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What else is "Americanized"?

We all sort of know what Americanized Chinese food is ... e.g. chop suey, egg foo young, lemon (or orang) chicken, etc.

Same for Americanized Mexican ... think Chipotle or Baja Fresh, maybe.

And then we have of course American Japanese ... the always present party favorite California roll for example.

But are there other Americanized cuisines?

Is there such a a thing as Americanized Spanish?

Or what about Americanized Italian (is that Bucca di Beppa or Olive Garden?)?

How about Americanized Portuguese or Americanized Czech?

What would Americanized Ethiopian be like?

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  1. I think the opposite (sort of) question is interesting too, not to hijack your thread. What ethnic cuisines AREN'T Americanised or otherwise "adapted"? Chinese varies the world over, as every Chowhound knows, but from what people tell me, Vietnamese is quite similar in Canada, Australia, France, and yes, Vietnam.

    1. In Thai/ Vietnamese recipes when it says it is okay to substitute soy sauce for fish sauce. ughhh. Not even close.

      1 Reply
      1. Um...most everything is to some extent or another. An interesting corralary question would be "what does it mean to be Americanized?" So, if some ingredients are substituted (not soy for fish sauce, that's just wrong...at least, its wrong to do that and still call it "Thai" food) for available regional items (I'm thinking sorts of vegetables or meats while the preparation method stays the same as the traditional cuisine) is that Americanized?

        6 Replies
        1. re: ccbweb

          Americanized means dumbing down the food and making it available to a large audiance of palates.

          The less wide-spread the cuisine, the less likey it is to be Americanized. The OP post mentioned Czech and Portuguese which pretty much stick to their origins. I'm Polish-American and the food served in Polish restaurants is pretty close to what I was eating at home.

          There's lots of Chinese, Mexican, Thai and Italian restaurants, so many places cater to American Palates.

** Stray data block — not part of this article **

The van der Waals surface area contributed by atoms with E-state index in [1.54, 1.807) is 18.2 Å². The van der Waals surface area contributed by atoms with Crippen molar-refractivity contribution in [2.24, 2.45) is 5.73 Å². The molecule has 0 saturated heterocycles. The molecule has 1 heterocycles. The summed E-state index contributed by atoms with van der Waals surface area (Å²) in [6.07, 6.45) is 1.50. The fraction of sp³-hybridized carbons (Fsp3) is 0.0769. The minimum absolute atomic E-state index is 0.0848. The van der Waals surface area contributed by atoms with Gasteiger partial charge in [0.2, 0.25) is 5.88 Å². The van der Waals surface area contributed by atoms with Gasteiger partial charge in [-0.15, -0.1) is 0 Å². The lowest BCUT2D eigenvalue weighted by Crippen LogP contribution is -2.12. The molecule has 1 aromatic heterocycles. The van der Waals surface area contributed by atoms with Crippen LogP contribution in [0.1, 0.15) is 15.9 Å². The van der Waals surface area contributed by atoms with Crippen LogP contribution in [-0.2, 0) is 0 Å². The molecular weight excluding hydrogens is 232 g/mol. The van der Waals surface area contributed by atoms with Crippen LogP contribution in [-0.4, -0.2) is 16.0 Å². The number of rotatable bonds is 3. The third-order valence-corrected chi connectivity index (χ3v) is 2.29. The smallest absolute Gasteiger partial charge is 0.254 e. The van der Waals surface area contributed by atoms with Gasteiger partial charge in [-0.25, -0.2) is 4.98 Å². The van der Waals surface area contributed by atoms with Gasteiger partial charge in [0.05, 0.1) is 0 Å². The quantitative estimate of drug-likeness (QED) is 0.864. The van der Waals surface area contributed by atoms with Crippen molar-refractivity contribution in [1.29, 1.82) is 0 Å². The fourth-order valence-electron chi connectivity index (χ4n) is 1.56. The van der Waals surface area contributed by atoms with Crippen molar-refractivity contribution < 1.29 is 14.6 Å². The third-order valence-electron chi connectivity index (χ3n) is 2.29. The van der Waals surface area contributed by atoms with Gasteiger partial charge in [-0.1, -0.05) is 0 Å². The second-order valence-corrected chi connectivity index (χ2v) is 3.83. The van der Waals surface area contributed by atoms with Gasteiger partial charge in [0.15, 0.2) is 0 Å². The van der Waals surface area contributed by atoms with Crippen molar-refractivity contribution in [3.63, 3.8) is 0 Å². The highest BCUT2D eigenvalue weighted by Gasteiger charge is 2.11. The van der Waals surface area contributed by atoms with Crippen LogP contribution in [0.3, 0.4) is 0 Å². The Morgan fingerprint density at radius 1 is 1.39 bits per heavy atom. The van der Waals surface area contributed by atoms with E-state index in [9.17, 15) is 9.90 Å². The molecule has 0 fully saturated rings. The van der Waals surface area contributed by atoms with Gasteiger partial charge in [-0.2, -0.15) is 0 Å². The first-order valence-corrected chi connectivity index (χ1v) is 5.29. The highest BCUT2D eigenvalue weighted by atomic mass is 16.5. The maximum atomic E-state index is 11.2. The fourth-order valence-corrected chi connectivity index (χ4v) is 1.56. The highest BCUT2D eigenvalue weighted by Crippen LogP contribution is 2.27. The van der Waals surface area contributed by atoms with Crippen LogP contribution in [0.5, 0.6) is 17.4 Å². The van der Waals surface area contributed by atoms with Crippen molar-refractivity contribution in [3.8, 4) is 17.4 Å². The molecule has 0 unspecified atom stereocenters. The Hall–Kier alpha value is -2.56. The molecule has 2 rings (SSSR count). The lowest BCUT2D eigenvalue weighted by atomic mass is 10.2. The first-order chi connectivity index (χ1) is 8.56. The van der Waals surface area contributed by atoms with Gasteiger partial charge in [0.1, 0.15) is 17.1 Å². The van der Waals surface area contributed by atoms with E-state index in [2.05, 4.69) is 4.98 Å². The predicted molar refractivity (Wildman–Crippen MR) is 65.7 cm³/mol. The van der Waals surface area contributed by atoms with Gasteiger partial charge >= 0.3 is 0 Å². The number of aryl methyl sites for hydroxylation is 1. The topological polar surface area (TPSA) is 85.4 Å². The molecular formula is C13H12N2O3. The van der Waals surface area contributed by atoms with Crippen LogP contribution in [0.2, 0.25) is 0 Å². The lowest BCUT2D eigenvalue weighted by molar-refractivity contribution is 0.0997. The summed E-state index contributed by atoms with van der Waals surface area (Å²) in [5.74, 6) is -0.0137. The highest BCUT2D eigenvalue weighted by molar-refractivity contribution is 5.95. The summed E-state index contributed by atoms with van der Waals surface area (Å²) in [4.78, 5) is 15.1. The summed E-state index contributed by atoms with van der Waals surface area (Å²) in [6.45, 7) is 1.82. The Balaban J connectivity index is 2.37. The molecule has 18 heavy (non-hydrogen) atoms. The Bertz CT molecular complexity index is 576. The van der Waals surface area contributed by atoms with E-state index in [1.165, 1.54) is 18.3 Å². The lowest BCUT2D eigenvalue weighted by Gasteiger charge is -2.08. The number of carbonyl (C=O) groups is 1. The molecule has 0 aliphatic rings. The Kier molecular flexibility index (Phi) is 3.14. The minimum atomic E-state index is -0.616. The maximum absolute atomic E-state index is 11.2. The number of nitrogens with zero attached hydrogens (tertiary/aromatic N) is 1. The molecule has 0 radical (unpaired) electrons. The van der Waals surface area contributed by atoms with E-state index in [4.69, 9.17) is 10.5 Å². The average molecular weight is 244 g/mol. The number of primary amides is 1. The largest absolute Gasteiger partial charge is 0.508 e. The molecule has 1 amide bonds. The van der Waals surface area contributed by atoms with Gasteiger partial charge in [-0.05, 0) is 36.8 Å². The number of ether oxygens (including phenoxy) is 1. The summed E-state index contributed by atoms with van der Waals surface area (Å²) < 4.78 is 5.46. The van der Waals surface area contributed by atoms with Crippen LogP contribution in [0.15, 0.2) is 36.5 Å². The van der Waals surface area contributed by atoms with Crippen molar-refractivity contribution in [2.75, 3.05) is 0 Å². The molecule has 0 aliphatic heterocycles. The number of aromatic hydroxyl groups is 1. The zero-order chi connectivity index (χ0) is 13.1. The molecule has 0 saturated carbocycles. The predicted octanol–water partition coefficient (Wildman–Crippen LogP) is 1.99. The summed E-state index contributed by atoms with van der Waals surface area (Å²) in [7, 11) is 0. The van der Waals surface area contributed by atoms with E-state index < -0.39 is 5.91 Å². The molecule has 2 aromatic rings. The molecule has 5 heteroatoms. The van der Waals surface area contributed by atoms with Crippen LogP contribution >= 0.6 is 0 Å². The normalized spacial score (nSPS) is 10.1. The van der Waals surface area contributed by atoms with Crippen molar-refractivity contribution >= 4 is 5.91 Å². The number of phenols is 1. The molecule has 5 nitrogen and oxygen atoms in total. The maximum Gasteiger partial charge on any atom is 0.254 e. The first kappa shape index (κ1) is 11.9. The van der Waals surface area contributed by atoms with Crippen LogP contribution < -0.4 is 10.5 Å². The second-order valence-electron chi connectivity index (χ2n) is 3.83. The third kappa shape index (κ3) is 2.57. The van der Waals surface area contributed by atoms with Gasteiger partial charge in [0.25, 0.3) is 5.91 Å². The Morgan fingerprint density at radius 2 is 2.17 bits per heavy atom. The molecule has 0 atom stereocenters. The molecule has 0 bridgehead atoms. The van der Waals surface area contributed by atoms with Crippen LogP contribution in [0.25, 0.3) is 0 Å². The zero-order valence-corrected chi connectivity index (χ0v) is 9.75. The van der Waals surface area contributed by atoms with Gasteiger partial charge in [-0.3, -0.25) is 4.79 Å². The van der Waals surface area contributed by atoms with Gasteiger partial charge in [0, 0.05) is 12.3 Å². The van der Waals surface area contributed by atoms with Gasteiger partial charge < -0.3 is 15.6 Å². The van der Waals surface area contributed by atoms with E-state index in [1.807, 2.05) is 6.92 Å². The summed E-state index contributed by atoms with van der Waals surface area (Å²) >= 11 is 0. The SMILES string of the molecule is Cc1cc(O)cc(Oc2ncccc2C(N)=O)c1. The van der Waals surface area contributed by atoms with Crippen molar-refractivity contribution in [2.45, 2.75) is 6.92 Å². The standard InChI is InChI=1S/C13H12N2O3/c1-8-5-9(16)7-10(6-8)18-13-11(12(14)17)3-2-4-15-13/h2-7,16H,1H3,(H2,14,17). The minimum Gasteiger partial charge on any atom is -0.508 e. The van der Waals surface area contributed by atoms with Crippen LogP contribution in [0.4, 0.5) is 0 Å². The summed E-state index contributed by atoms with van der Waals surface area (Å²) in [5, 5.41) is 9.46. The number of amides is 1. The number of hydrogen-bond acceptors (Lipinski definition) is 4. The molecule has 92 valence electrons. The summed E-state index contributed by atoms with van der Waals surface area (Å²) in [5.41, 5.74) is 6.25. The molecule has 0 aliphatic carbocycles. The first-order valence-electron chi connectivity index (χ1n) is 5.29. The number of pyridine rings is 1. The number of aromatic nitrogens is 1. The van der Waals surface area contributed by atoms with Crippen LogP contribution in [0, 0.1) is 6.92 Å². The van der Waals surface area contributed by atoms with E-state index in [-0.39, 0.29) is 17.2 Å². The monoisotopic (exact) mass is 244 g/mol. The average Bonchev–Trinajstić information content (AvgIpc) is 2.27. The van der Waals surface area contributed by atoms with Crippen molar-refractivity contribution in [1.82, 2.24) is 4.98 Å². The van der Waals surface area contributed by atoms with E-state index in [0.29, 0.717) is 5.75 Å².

I think that upscale and fusion restaurants tend to Americanize lesser known cuisines like Peruvian.

          1. re: rworange

            I don't think it's just "dumbing down" the food. If you look at immigration from the past, most immigrants (Not All) were from either poor backgrounds, as in brought to the U. S. and other "richer" countries as labor, or refugees from war torn countries. These people were used to making meals from what ever was available and stretching them as far as possible. Soups and stir fry's were ways to either stretch or combine limited resources into a meal. Intense spices were a way to flavor or disguise otherwise extremely bland ingredients. Suddenly they are in a country that has a huge wealth of foods, with so many different things available. That, I think, was the biggest factor in "..izing" the foods.

            1. re: hannaone

              I agree - I don't think it is so much "dumbing down" as it is/was an evolution - based on ingredients available (or not readily available) in the US. I've also read - don't know whether it is true or not - that because a lot of times men would immigrate first, bringing over their families over later, men were left to cook for themselves, and to try to recreate dishes cooked by the women in the family "back home", leading, understandably, to different results.

              There was a fascinating article - maybe in the NYT a while ago - about a woman's attempt to trace back her family's red sauce recipe, including, I believe, going to the town/village in Italy where her family was from.

              Edit - found the article:

              http://select.nytimes.com/search/rest...

              1. re: hannaone

                It depends on the cuisine... .when referring to Mexican... then yes there has been a noticeable dumbing down particularly when talking about migration in the last 30 years (when the U.S. has started to get a greater depth & breadth of quality ingredients) and given the numbers of Mexican immigrants.

                1. re: Eat_Nopal

                  Mexican is a different story. Mexican influence has been around as long as the U. S. The Spanish/Mexican settlement of the southwest met the westward expansion of anglo/euro settlers and fused into a distinctly different cuisine which evolved into the tex/cal mex of today.
                  The cuisine in Mexico, itself a fusion of spanish and native cuisine, evolved in it's own direction, and later immigration brought this influence with them.

                2. re: hannaone

                  I agree too. Much of <insert ethnicity>-American food is derived from peasant food in the country of origin mixed with the available and abundant American ingredients.

                  But I also think there is something of an inevitable "drift" effect as the food served here by a given ethnicity changes and evolves in ways different from what is happening back in the country of origin. Like the poster above who says that the food in Polish restaurants is pretty much the same as what he/she had in their Polish-American home. But I wonder if it is like what is being served in Poland today?